Sales Team OnboardingDo You Need Salespeople?

Are you experiencing abnormally high turnover rates?

The problem may not be with your hiring process (or the candidates), but actually might be a management issue. This is one of the most important elements of growing an effective sales force, and yet, it is often mishandled by companies.

How much effort have you put into your on-boarding process? When a new rep joins the team, are they able to get up to speed within a few weeks… or do they normally seem confused and take months to start meeting their numbers? You can dramatically cut down on these issues, and improve your new salesperson on-boarding process by having clear and consise answers to these seven questions:

1) How do you measure the success of new reps?

Is there a specific sales quota? If it is based off the performance of past salespeople, then tell that to your new reps. Explain to them the normal progression of success that a rep will go through. Ideally, you should have data to back up these claims. The idea here is that you can ease new reps into your sales team rather than just throwing them in “with the sharks.”

2) Who is your target demographic?

Is there a specific audience (or industry) that makes up your target customer? Your new rep needs to be briefed on the intricacies of this market. The most effective salespeople will understand their target market perfectly, and be able to channel this knowledge into a stronger connection with prospects during the consultative sales process. Everything from the type of entertainment your prospects consume to their standard political, philosophical, and cultural beliefs can be used to improve the effectiveness of a sales presentation.

3) What are the typical sales objections?

This is one of the most important points: Have case-studies and data ready to teach new salespeople what to watch out for. They should know the top five sales objections by heart, along with a scripted response (or the correct way to engage this objection). This way, new sales reps won’t need to think on their feet during the first few presentations, they can just repeat a successful response. Essentially, you are cutting down on the “learning period” for new reps by providing them with knowledge from past sales meetings.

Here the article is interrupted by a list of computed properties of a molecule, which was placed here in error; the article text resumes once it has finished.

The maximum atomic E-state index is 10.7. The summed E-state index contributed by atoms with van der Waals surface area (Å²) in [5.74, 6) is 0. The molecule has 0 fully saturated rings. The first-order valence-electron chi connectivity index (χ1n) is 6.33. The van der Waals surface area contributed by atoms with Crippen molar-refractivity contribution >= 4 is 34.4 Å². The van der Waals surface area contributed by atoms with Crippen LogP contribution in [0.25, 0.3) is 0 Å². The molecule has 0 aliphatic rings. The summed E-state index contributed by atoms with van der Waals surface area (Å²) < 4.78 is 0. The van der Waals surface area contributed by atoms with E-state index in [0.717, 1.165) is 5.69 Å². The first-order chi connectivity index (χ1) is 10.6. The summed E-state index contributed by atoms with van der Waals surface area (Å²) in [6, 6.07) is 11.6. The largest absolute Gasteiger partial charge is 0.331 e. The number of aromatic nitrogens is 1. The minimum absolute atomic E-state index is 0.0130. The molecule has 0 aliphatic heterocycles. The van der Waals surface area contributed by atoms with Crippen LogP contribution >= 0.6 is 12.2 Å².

4) Are sales or marketing materials available?

What kind of materials are provided to new salespeople? Do they need to create their own sales messages (whether that is letters, brochures, or business cards)? Don’t assume that new reps will instantly pickup the best practices for selling your product… you need to teach them.

5) What’s the market positioning of your company?

What kind of positioning and authority does your company have in the industry? Are you selling high-priced products to affluent members of society, or is your business targeted at the average consumer. Your new salespeople will need this information to effectively target their sales pitch. Remember, the most effective sales approach will need to be tailored heavily to the audience being sold.

6) What stage of the buying process are leads at?

Are your salespeople trying to sign prospects up for a free consultation, or are they meant to close new customers on the spot? These different types of “closes” will require different mindsets and approaches from your new reps. Again, the best way to guarantee success from your new sales people is to give them as much guidance as possible. For this example, your new salespeople should be given reports on the typical length of the sales process and how the target audience usually responds.

7) Can new salespeople create their own system?

Do your new salespeople have creative freedom to customize the sales approach to their own personality? If not, is your current sales system proven to work for the vast majority of reps? This is something to consider if you find that only a small segment of your new hires are able to meet or exceed their quota.

Use these seven questions as a starting point for evaluating your new salesperson on-boarding process. Remember to do everything in your power to help motivate and jumpstart the success of new reps. Your on-boarding process covering the first few weeks of a new salesperson will have one of the largest impacts on the overall strength of your sales team.